Yesterday Tony Abbott looked so bad, it seems hardly worth his while continuing with campaigning. (Of course, I may live to regret that prediction; the weirdness of the Queensland electorate especially makes election prediction a risk.)
But still - with Newspoll already showing a handy Labor national lead, it's near impossible to imagine anything other than the Coalition going backwards in the next couple of polls. As I have written elsewhere, Tony Abbott is the perfect example of the Peter Principle in politics. He was reasonably competent as a Minister; he was prepared to do the "dirty work" at times under John Howard, and no doubt earned Howard's gratitude for it. But it has always been clear he was not Prime Minister material, and those who voted him leader on the basis of his opportunistic and new found climate skepticism are only going to get their just reward. I hope.
As when I was his age, it seems fair to assume that my son is getting his first exposure to fictional sex by watching James Bond movies. Listening to his reactions during the recent string of Saturday night 007 movies has been interesting. Last week, it was "oh, so that's what adults do", but this was only when the girl-ish iceskater was trying (unsuccessfully) to get Roger Moore into her bed in For Your Eyes Only. So what his comment meant in terms of interpreting the scene: well, I didn't care to ask.
This last Saturday night, his comment was "oh no, not again" when an even older Roger Moore ended up in bed with some woman he just met in Octopussy. Maybe even he is recognizing that the aging Moore was not exactly a good catch for his younger partners. But with any luck, it might also mean that he already guesses that sleeping around a lot is not really what responsible adults do. I just kind of remember the Sean Connery Bond sexual elements as being a bit of a boring interruption until the next bit of fighting and explosions.
Then, on Sunday night, there was a somewhat interesting documentary on monitor lizards on the ABC. It seems to me that nature documentaries are much more graphic about sex now than they were when I was a child. Hence, on just about every nature show, there's some form of coupling which raises the question "what are they doing?!", which again I would just as soon not have to deal with yet, especially when it's a species that partakes in the equivalent of mass orgies.
Curiously, this one on Sunday started with a viewer warning that it contained scenes of animals hunting and devouring prey; viewers must have started complaining about this, I assume. Yet there was no warning of the graphic lizard love that was to come.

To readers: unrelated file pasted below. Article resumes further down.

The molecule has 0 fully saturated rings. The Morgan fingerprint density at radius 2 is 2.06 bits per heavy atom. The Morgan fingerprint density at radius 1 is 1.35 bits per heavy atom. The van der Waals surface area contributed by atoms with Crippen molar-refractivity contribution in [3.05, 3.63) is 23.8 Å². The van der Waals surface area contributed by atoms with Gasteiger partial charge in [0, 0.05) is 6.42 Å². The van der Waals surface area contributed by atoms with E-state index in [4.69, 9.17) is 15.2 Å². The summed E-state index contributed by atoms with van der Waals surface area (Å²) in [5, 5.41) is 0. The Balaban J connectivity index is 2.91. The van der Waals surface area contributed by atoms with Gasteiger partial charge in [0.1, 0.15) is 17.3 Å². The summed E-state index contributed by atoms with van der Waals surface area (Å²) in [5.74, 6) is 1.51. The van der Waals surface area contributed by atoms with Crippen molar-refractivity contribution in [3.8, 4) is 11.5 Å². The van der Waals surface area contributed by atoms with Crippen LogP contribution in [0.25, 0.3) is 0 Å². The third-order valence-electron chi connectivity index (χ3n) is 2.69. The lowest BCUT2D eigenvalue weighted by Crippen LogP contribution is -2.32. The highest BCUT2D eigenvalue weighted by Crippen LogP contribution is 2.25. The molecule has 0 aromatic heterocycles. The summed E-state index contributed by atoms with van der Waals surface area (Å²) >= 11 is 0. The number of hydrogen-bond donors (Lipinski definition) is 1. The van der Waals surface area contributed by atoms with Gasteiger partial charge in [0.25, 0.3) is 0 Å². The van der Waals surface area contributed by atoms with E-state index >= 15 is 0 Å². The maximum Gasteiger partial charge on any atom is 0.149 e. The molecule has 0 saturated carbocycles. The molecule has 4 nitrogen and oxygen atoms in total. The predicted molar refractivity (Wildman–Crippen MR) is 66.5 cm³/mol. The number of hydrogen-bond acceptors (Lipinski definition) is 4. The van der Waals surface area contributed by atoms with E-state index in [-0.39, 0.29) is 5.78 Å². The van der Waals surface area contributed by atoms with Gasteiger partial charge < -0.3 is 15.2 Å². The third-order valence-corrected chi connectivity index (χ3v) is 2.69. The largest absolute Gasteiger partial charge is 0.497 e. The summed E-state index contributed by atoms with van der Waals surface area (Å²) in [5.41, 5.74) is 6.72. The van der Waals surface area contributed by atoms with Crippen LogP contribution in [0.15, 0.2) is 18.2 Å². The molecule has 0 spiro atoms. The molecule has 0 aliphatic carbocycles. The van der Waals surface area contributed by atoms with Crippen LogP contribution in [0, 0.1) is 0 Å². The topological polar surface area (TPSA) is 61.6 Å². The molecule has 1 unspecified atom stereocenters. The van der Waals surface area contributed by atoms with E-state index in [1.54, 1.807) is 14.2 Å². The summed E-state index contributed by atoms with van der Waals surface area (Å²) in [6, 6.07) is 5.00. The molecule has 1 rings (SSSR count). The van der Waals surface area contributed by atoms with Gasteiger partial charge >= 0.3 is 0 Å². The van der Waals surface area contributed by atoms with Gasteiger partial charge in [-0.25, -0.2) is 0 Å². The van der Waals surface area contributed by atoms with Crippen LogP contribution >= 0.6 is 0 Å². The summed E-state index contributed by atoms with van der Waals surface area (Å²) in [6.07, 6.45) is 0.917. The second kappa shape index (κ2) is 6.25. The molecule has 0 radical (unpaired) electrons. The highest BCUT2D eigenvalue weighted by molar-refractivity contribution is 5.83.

So when a couple of large Thai water monitors started at it, the boy's reaction was "what are they doing? Is that, um, sexual..... ?" to which I gave a tentative "yeess." His next comment - "oh no, it's just like lizard 007's! Yuck." This is either a derisive comment on Roger Moore again, or a simple sign of age appropriate aversion to the very idea of sex, which with any luck will continue until he's 25. (Hey, it's better than being a teen father.)
These events have led me to start looking around the internet for appropriate, um, educational material for this allegedly important discussion that fathers are supposed to have with sons. I know there are books out there, but really, shouldn't there be something available for free on the 'net? Why hasn't someone made an appropriate Powerpoint presentation available which a parent can start, then promptly leave the room for 15 minutes assured that the material will answer as much as a "tween" approaching puberty should know?
Well, as far as I can see, there isn't anything like this out there. It's struck me that it could be sort of amusing writing my own, especially if I use my pathetically drawn dodo's to illustrate it. My wife might have something to say about that, though.
As another father said to me last year, the problem with talking to your kids about this is that you don't want them to be completely ignorant (and, for example, be ridiculed for saying something silly in front of their mates), yet at the same time you don't exactly want them to be the most knowledgeable kid in the class either. Finding that right level of information to provide at what age is what makes it tricky. (Oh, I know, the books will say you take your kid's level of inquisitiveness as a guide, but really, some kids don't want to make their parent uncomfortable, and so it's no reliable guide if you ask me.)
Ah well. It'll be dealt with, some day. And I promise not to post about it.
Sunday, July 18, 2010
I saw Toy Story 3 today with the kids. It was very good, I thought. I still think Toy Story 2 was forgettable, and they could’ve skipped straight to this one.